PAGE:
And when I am not logged into Steam and try and run a game I bought via Steam, it insists that I log in before it lets me play. The only options are login and cancel, and when I cancel the game doesn’t run, so I must be missing something here.

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  6. Mbp

    Re: Steam and offline mode. If you start Steam with no internet connection it (usually) gives you the choice of offline mode. Perhaps your problem is that the internet goes down while Steam is still running. Maybe disabling the “run on Windows start” feature coupled with closing down Steam after a game would increase your chances of getting in offline.

    PS Surprised to hear that internet outages are still an issue where you live. Is it a rural area?

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  7. coppertopper

    @Wilhelm
    I just assume that everyone has “run Steam on startup” and ‘autologin’ enabled like myself, so its one less step for me. And now that you bring it up, not sure if the Steam overlay works with Rift since I bought the box off the shelf. That would be the only other advantage (besides Steam achievements if there are any).

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  8. Pingback: The Rogue Blogger » 2011, We Hardly Knew Ya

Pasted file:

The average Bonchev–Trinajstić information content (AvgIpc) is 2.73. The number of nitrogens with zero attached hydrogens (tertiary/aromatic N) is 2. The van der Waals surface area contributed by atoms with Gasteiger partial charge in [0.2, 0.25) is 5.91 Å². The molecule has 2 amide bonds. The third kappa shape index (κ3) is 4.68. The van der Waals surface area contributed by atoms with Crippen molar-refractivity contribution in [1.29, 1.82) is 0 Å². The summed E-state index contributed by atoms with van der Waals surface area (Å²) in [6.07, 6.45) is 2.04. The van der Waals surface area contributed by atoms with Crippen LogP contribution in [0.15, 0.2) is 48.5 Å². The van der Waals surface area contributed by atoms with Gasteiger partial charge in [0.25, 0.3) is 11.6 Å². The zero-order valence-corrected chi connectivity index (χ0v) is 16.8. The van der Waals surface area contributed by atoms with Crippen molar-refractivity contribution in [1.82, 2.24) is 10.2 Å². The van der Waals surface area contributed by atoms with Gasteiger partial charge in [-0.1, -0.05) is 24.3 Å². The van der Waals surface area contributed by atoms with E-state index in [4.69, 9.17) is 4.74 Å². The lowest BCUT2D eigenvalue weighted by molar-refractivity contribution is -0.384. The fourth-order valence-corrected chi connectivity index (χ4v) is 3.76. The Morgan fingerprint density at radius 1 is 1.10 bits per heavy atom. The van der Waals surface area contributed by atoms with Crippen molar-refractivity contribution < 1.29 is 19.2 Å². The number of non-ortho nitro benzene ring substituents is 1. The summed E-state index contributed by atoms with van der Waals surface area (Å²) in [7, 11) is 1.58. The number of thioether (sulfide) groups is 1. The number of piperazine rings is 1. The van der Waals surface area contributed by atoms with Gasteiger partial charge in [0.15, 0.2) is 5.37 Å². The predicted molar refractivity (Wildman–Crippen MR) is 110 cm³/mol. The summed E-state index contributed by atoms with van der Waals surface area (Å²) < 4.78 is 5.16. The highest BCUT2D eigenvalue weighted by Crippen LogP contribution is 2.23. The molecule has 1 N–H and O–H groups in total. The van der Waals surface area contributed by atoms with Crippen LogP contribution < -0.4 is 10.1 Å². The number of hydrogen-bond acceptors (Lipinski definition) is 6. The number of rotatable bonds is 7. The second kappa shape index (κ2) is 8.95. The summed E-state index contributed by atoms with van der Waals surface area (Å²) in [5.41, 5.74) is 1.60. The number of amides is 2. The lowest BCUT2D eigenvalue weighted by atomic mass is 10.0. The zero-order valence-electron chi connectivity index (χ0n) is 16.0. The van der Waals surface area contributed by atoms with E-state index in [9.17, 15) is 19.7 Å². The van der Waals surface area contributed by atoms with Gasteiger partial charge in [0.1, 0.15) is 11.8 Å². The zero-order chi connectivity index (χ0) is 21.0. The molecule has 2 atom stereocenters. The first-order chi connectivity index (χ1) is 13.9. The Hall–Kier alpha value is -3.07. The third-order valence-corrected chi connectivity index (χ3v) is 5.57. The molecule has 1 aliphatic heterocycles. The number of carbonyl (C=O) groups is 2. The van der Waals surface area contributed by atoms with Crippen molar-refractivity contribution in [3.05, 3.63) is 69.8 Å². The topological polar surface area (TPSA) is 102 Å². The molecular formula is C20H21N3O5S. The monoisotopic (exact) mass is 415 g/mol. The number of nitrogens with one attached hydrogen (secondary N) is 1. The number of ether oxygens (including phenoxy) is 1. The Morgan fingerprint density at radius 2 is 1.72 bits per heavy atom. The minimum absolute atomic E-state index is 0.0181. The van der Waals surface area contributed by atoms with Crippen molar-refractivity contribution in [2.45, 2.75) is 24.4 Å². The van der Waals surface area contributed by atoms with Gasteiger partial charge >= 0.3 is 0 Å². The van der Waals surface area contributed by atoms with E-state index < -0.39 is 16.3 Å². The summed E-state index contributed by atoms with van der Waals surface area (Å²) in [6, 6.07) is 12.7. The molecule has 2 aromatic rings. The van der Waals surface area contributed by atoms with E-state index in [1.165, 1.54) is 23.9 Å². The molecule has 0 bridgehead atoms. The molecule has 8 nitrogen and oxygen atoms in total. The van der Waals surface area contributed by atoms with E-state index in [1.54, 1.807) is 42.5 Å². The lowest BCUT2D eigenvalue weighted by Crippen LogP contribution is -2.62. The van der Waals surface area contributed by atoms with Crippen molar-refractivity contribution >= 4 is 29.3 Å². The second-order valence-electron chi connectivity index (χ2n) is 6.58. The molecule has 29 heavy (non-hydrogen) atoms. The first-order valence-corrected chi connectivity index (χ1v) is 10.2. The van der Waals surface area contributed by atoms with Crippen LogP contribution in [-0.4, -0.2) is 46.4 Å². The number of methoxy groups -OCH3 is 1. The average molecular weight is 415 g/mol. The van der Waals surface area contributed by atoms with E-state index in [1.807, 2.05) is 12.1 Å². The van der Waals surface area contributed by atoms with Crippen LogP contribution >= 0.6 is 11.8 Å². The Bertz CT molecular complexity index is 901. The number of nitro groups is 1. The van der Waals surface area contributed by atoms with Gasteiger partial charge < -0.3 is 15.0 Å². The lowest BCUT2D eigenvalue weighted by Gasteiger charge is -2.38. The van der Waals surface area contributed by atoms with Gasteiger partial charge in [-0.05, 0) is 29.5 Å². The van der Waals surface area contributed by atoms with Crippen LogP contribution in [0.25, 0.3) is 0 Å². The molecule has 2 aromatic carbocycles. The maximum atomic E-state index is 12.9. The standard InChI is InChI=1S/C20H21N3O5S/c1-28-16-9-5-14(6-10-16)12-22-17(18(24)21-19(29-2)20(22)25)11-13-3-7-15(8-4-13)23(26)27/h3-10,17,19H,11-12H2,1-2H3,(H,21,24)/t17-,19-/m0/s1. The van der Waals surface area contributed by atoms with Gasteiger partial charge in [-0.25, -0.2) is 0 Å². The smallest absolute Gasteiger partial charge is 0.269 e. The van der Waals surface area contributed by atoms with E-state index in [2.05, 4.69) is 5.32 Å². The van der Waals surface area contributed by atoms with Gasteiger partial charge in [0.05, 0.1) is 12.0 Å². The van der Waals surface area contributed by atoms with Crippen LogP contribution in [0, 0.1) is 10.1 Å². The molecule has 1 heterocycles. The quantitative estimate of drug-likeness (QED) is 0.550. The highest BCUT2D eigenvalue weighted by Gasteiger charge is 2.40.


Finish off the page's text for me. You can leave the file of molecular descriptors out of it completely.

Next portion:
9. Wilhelm Arcturus Post author

    @Mbp – I live in the middle of Silicon Valley which, in the classic case of the cobbler’s children, has absolute crap internet infrastructure if you do not live in the right location. I live less than 8 miles from the fattest network pipe in Northern California, but can only get the lowest form of DSL that the phone company offers. I am too far from my central office.

    Outages are not a big issue these days, but AT&T does seem to think that Sunday when I want to log into a game is the right time for a four hour maintenance downtime window.

    I don’t feel bad that I never know about these windows in advance because AT&T doesn’t appear to even tell their first line tech people either. The net goes down, I call up, ask if there is service going on in my area, the tech tells me “no,” and I spend 30+ minutes rebooting my computer before getting handed off to the next level who tells me immediately that there is service in my area and when I can expect it to be over.

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  10. Pingback: Out with the old year, in with the new. MMO predictions for 2012 « Welcome to Spinksville!

  11. guidetorift

    No problems with turning Steam offline. Just feel it gives me more control. Interestingly I don’t let it run automatically when logging on, maybe that’s the problem.